As any divorce attorney can attest, the end of a marriage is often most turbulent and stressful for the children involved. For this reason, it is crucial that divorcing parents properly prepare and plan for how they tell the children about the impending divorce. Below are a few tips given by divorce attorneys to help parents break the news and better protect the entire family unit in the process.
4 Pointers for Discussing Divorce With Your Kids
1. Wait Until You Are 100% Sure
Don't introduce any more upheaval and pressure on the kids than is absolutely necessary. And refrain from pulling them into the drama that's occurring with your spouse; leave that for the divorce attorney's office. One way to help accomplish both of these tasks is to wait until you are 100% positive that divorce is imminent before telling the kids. Both spouses should be absolutely certain that divorce is the next logical step.
2. Be Civil & United
It's no secret that divorce can be messy and acrimonious. But for the sake of the children, make a concerted effort to be civilized, calm, and collected. Don't argue with your spouse in front of the kids, and never, ever put them in the middle of any disputes. Also, when it's time to tell them of the divorce, be sure you and your spouse tell them together. This shows a united front and asserts that, while the family is going to undergo some changes, the children still have two parents who love them.
3. Affirm That They Are Not at Fault
Kids have a way of blaming themselves when things go wrong. It's not at all uncommon for the youngest ones in the family to think that they did something to cause the divorce. As a parent, you know better than anyone that this simply isn't true, so state often and repeatedly that the kids are not at fault. Bear in mind that some children may not voice their feelings of self-blame, so it's important that you tell them they are not responsible whether they have confessed to those feelings or not.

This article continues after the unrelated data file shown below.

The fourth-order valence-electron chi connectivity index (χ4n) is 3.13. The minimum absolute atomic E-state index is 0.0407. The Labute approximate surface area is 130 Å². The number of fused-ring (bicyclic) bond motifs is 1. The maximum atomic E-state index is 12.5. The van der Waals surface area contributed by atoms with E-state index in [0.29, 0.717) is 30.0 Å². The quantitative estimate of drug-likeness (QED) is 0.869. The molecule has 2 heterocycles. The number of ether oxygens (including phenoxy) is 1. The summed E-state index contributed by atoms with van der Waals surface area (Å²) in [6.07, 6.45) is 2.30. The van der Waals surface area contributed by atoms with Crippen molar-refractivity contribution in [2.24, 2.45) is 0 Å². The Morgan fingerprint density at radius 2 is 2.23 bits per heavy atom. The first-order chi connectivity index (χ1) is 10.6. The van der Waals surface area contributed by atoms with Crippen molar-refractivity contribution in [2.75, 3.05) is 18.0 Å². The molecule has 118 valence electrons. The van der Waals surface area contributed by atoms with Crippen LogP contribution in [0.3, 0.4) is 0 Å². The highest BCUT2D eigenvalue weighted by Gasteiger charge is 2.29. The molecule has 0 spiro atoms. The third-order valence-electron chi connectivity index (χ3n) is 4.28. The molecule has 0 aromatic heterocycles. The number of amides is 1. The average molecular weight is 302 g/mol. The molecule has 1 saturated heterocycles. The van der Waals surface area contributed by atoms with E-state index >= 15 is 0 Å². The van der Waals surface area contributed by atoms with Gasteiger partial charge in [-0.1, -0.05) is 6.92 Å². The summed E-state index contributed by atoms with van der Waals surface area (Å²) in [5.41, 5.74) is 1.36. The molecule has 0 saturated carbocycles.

4. Welcome Their Questions
Most children have a lot of questions about divorce, and you should make every effort to be honest with them. That doesn't mean you have to give them the unsavory details that led to the divorce, but be up-front about things that will directly affect them. They'll likely want to know where and with whom they will live, where the other parent is going to live, and what birthdays and holidays will be like. Be forthcoming with the kids, welcome their questions, and invite them into the conversation. Family counseling is always a good idea in this type of situation.
By following the above pointers, you can better look after the kids' needs while tending to the details of a divorce. For legal support or guidance at any step of the process, trust The Law Office of Lora Stuart Shortt. For over 19 years, Attorney Shortt has been representing clients throughout Lexington County, South Carolina, in all aspects of family law, including divorce and child custody. Schedule an appointment with a skilled and experienced divorce attorney by calling (803) 520-0455 or messaging her on Facebook.